Weiss Mitchell G. Children, pregnant women and the culture of malaria in two rural communities of Ghana

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dc.contributor.author Ahorlu, C.K.
dc.contributor.author Koram, K.A.
dc.date.accessioned 2012-05-03T13:32:12Z
dc.date.accessioned 2017-10-16T13:11:26Z
dc.date.available 2012-05-03T13:32:12Z
dc.date.available 2017-10-16T13:11:26Z
dc.date.issued 2007
dc.identifier.uri http://197.255.68.203/handle/123456789/992
dc.description.abstract The Malaria situation in Ghana is typical of many tropical African countries, where it remains a major cause of morbidity and mortality. Control methods generally emphasize prompt diagnosis and treatment. However, local experiences and meanings continue to influence help-seeking behaviour, which either promotes risk of infections or prevention. The aim of this study was to elicit relevant contemporary ethnographic features of malaria in children and pregnant women in two rural villages in Ghana for intervention. Ethnographic data collection methods such as free listing and rating, participatory mapping, focus group discussions and in-depth interviews were used. Malaria was listed as the most common illness in the study communities. Outside help is sought two to three days after illness onset. Mosquitoes were identified as a major nuisance and a cause of malaria and convulsions. This study highlights sociocultural features of malaria in two rural Ghanaian communities, and it indicates needs for regular re-evaluation of community experiences, meanings and behaviour to inform the implementation and effectiveness of control programmes. en_US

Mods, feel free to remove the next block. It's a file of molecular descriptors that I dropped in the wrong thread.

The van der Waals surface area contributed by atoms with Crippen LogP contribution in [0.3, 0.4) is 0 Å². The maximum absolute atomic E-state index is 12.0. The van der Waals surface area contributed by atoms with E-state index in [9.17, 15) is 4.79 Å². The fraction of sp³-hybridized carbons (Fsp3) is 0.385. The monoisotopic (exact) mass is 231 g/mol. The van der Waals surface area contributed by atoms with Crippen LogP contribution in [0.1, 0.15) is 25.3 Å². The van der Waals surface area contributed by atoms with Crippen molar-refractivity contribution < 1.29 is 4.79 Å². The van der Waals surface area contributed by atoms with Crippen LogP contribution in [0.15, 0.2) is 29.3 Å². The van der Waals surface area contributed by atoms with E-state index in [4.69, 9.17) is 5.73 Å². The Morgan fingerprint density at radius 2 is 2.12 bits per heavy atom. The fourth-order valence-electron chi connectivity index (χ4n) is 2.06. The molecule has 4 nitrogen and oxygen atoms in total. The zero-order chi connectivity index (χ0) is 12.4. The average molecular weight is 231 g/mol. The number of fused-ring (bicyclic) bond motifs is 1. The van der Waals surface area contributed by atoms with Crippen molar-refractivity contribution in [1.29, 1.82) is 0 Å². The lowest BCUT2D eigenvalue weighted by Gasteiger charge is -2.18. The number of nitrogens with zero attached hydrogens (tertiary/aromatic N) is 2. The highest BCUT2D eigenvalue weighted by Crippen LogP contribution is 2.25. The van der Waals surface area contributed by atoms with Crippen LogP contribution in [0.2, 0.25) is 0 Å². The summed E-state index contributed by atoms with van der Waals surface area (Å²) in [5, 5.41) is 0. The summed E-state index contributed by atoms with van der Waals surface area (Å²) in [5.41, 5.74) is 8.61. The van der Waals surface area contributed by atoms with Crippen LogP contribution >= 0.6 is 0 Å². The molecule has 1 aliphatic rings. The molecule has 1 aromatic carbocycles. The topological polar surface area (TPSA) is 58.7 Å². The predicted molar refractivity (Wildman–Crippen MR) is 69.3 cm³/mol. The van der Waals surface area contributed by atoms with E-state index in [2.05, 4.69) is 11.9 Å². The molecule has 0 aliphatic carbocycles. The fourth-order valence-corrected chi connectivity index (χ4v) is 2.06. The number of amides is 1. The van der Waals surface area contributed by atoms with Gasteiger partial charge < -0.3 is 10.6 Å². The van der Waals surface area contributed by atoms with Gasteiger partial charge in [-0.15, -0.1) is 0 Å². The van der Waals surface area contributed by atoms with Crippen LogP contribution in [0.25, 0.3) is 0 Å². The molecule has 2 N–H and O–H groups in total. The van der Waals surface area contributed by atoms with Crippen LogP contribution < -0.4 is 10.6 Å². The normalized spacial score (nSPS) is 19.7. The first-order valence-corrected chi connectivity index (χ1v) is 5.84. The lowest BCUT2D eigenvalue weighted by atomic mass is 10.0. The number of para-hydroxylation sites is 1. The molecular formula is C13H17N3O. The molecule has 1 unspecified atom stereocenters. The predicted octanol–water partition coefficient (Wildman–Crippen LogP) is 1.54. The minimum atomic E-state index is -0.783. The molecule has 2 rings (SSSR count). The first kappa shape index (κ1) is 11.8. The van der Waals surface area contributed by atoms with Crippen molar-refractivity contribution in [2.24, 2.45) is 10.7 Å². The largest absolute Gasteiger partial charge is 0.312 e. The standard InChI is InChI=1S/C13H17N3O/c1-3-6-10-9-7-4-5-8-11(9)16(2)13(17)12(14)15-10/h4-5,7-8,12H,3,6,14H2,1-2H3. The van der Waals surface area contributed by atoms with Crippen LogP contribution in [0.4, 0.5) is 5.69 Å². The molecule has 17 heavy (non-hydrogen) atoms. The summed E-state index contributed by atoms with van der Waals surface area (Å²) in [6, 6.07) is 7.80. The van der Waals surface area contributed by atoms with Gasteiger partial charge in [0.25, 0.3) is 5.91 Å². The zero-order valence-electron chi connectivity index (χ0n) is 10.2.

dc.language.iso en en_US
dc.publisher Anthropology & Medicine 14(2): 167-181 en_US
dc.title Weiss Mitchell G. Children, pregnant women and the culture of malaria in two rural communities of Ghana en_US
dc.type Article en_US


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  • Epidemiology Department [254]
    The Epidemiology Department contributes to the mission of the institute through basic and applied epidemiological research on, but not limited to, malaria and other diseases of public health importance. It is also home to the Social Science Unit of the Institute, including the Health Support Centre for HIV/AIDS and other communicable and noncommunicable health problems.

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